Top Ten Tuesday: New-to-Me Authors I Read In 2018

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Top Ten Tuesday is a weekly meme created by The Broke and the Bookish and now hosted by Jana at That Artsy Reader Girl.

The rules are simple:

  • Each Tuesday, Jana assigns a new topic. Create your own Top Ten list that fits that topic – putting your unique spin on it if you want.
  • Everyone is welcome to join but please link back to The Artsy Reader Girl in your own Top Ten Tuesday post.
  • Add your name to the Linky widget on that day’s post so that everyone can check out other bloggers’ lists.
  • Or if you don’t have a blog, just post your answers as a comment.

This week’s topic is New-to-Me Authors I Read In 2018. I read books by 40 new-to-me authors, so I have plenty to choose from. 

Here are my top ten, in a-z author order:

Belinda Bauer – I read Blacklandsher debut novel about a battle of wits between a child serial killer and a twelve year old boy. Since reading this book I’ve also read Snap and Rubbernecker.

Belinda Bauer's picture

book cover of Blacklands

Michel Bussi –  Time is a Killera psychological thriller, translated from the French; this shifts from the past to the present, set on the island of Corsica.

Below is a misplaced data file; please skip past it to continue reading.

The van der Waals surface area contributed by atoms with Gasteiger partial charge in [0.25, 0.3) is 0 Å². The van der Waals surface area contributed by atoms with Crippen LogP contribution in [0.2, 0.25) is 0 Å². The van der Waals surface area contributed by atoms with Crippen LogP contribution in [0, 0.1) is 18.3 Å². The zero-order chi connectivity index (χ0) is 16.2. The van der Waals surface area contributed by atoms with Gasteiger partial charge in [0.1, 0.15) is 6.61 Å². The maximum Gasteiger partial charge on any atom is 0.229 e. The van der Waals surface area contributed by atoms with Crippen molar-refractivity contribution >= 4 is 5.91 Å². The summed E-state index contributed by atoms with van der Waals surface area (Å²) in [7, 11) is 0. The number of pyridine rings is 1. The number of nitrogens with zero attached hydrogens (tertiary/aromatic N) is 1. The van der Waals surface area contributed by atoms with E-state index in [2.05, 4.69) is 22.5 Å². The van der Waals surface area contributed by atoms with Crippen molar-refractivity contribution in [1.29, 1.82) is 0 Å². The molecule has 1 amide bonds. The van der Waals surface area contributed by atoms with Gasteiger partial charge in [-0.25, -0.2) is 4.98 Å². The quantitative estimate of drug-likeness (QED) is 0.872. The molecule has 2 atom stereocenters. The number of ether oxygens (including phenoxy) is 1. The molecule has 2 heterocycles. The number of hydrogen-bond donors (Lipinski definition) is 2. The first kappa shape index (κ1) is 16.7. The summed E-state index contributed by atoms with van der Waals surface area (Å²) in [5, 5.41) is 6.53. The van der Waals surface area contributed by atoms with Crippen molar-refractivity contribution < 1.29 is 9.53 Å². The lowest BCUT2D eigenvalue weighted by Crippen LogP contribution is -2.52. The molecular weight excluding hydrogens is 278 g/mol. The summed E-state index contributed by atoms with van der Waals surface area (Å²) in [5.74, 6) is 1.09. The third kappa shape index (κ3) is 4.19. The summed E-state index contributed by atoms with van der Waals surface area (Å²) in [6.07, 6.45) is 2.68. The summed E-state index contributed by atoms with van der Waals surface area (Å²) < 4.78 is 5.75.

Michel Bussi's picture

book cover of Time Is a Killer

Robert Dinsdale: The Toymakers – a magical and wonderful book set mainly in 1917 whilst the First World War was taking its toll of humanity, leaving despair and tragedy in its wake. It’s a blend of historical fiction and magic realism.

Robert Dinsdale's picture

book cover of The Toymakers

Lisa Jewell -Her first book, Ralph’s Party, came out in 1998 and since then she has written many books. Watching You is her latest book,  crime fiction that keeps you guessing about everything right from the first page – someone was murdered, but who was it and why, and just who was the killer? 

Lisa Jewell's picture

book cover of Watching You

Alma Katsu: The Hunger, historical fiction, weaving facts with hints of the supernatural and Indian myths, about the Donner Party, pioneers as they made their way west to California in 1846.

Alma Katsu's picture

book cover of The Hunger

Joseph Knox: The Smiling Man the second Aidan Waits book. Waits is a Detective Constable who plays very close to the edge and has little regard for his own safety in this fascinating and complex murder mystery.

Joseph Knox's picture

book cover of The Smiling Man

Andrew Miller: Now We Shall Be Entirely Free historical fiction, set in 1809 during the Peninsular Wars. Captain John Lacroix has returned to England, injured and close to death. as he regains his physical health  it is clear that he is on the edge of a breakdown, mentally and emotionally.

Andrew Miller's picture

book cover of Now We Shall Be Entirely Free

Rhiannon Navin: Only Child, her debut novel. It’s one of the most powerful books I’ve read for ages. It’s emotional, moving and absolutely compelling reading.  

Rhiannon Navin's picture

Only Child